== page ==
Is Enrollment in Medicare Part D Mandatory?





Over 40 million of us in this country participate in Medicare. It’s the largest medical insurer in the USA. It includes Part A, B, C and D, each one having a specific purpose and requirement. Some sections provide medical coverage at no cost, other sections may require you provide coverage via private insurance companies approved by Medicare. Part A is hospital insurance and the only sub-category where services are provided at no cost.

Am I Required To Enroll In All Parts Of The Medicare Program?

No. You get Part A coverage at no cost. If you move down the line to include Part B, Part C and Part D these parts of the health care program are options. If Part D is not included in any of the other Medicare plans and you want additional protection, you’ll be required to pay the insurance premiums on your own.

Is Enrollment In Medicare Part D Mandatory? Or Can I Choose Other Options?

This is where prescription drug coverage enters the ballgame. If the question is enrollment in Medicare Part D mandatory, it is not. It’s another of those options you have where coverage is provided by private insurance companies approved by Medicare. However, you need to enroll when you first begin your trek down the Medicare path to avoid a penalty.

How Does Part D Work If It’s Not Mandatory?

If you’re in what’s called the Medicare Advantage Plan chances are the question is enrollment in Medicare Part D mandatory is already answered and coverage may be included. If not there are plenty of private insurers waiting with big smiles and open arms to grab a piece of the action.



13 Responses to “Is Enrollment in Medicare Part D Mandatory?”

  1. Richard Lee Walther says:

    I’m 67 and still working full-time with “creditable” health coverage with my present employer. I’m retiring at year’s end and have just applied for Part “B” Medicare and a “Medigap” supplemental plan with BC/BS. However, as to Part “D” coverage, the annual premium (approx. $480) is far more than the retail cost of the Rx I take. Why should I buy it? Any thoughts? rlw

  2. E Fleenor says:

    If you don’t buy Part D now, you would be subject to a penalty to buy it in the future; 1%/mo x $30/mo or $0.30/mo you don’t take it, as increase in future rates.
    If you take the cheapest Part D plan available, which is Humana Walmart at $15.10/mo it only costs $181/year.
    Take your pick.

  3. Anita Seltzer says:

    When the Medicare reaches it’s max. for the year will medicaide kick in? If one goes through his savings does Medicaide kick in? Is there a max. for Medicaide pay-out?

  4. Joan Lynch says:

    I am 80 years old and on Medicare. I do not take any prescription drugs. I want to cancel my drug program. The told me it was mandatory. Is that so? Sounds unconstitutional to me.

  5. Norma Campbell says:

    The Drug plan D never helped me at all. I used to get all my meds free. I couldn’t get them free any longer once this program was institued. When Bush instituted that program, I had to start buying them(even at reduced prices no help to me). Now all the plans, including Aarp charge a fee to belong to their plan. So that program has cost me, not helped me at all. AND who knows what is next for Medicare? They don’t cover enough as it is. I can’t hardly afford helathcare at all.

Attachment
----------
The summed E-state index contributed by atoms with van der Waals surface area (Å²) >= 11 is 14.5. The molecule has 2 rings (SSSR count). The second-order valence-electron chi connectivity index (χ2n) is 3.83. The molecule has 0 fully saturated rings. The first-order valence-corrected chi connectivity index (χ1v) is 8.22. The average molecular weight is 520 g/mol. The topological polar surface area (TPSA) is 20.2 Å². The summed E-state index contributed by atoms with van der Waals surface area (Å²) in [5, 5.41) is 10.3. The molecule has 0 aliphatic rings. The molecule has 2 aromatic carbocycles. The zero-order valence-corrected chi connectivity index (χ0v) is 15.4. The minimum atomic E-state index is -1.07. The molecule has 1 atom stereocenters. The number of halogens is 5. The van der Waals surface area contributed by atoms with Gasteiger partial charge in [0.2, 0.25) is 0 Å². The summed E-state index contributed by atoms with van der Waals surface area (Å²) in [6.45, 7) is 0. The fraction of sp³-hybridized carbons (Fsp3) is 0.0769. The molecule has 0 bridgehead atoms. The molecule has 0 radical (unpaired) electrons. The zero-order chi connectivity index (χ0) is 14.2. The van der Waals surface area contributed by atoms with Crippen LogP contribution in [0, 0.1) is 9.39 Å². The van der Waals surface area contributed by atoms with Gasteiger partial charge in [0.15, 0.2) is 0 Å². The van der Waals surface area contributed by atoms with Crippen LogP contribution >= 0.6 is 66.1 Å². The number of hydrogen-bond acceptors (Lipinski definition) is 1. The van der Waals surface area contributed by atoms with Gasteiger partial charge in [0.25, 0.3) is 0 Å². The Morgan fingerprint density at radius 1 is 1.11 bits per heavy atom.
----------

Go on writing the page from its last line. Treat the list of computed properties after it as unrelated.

6. There are a many confusing plans available in each state. This may make it difficult for you to know which plan to choose and whether you will save money on your prescription medications.

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  8. jane hall says:

    My mother, 85, just enrolled in medicare part D during the 2012 open enrollment period. They hooked her up with CIGNA beginning Jan 1 2013. She is now being penalized all the way back to 2006 because she never enrolled in medicare part D. She had little need for RX coverage and when she did she got most for free or paid a discounted price. She has appealed this decision through MAXIMUS and is waiting for a decision. Our main question is enrollment in Medicare D mandatory and if it was or is why was she never notified that she must. She never had creditable coverage through anyone after retirement. This has become a real issue for her. Can anyone explain. thanks

    • Sooz says:

      My 86 year old father is just now getting penalized for the same thing. He has had Medicare Part A and B, supplemental insurance for both medical and prescription.
      Now they say he’s penalized from 2006. How can this be legal if it wasn’t mandatory????

  9. Barbara Forteny says:

    I noticed since I foun dthis site I am not the only one who found out to late about Part D bien pepntalized. Think we all ned to get to gether and and see what can be done about the penatlil as the government can’t have it both ways, one it is not manatory, so how can you penalizw people wohdon’t take it and it is never sent to you sayint that if you do not take it you will be. Since Obama seems to have a say in what Medicare does we could all petion him to get this resolved.

  10. Barbara Forteny says:

    Begining to wonder when we the people are missinformed when we retire or not informed at all correctly if the governemt is liable fir miss representation of necessary information when applining for Medicare and secondary insurance, because the only thing I was ever asked when I took out my seconday insurance was did I want prescripiton on it. Never was told by the insurance company that if I did not take it I would be peanalized. I don’t even think the insurance in those days was even knowledgeable of how Part “D” worked, which by the way it was never represented to me as part “D”.

  11. [...] an overview of Medicare part A, B, C and D at Senior Corps. Now back to the [...]

  12. [...] an overview of Medicare part A, B, C and D at Senior Corps. Now back to the [...]

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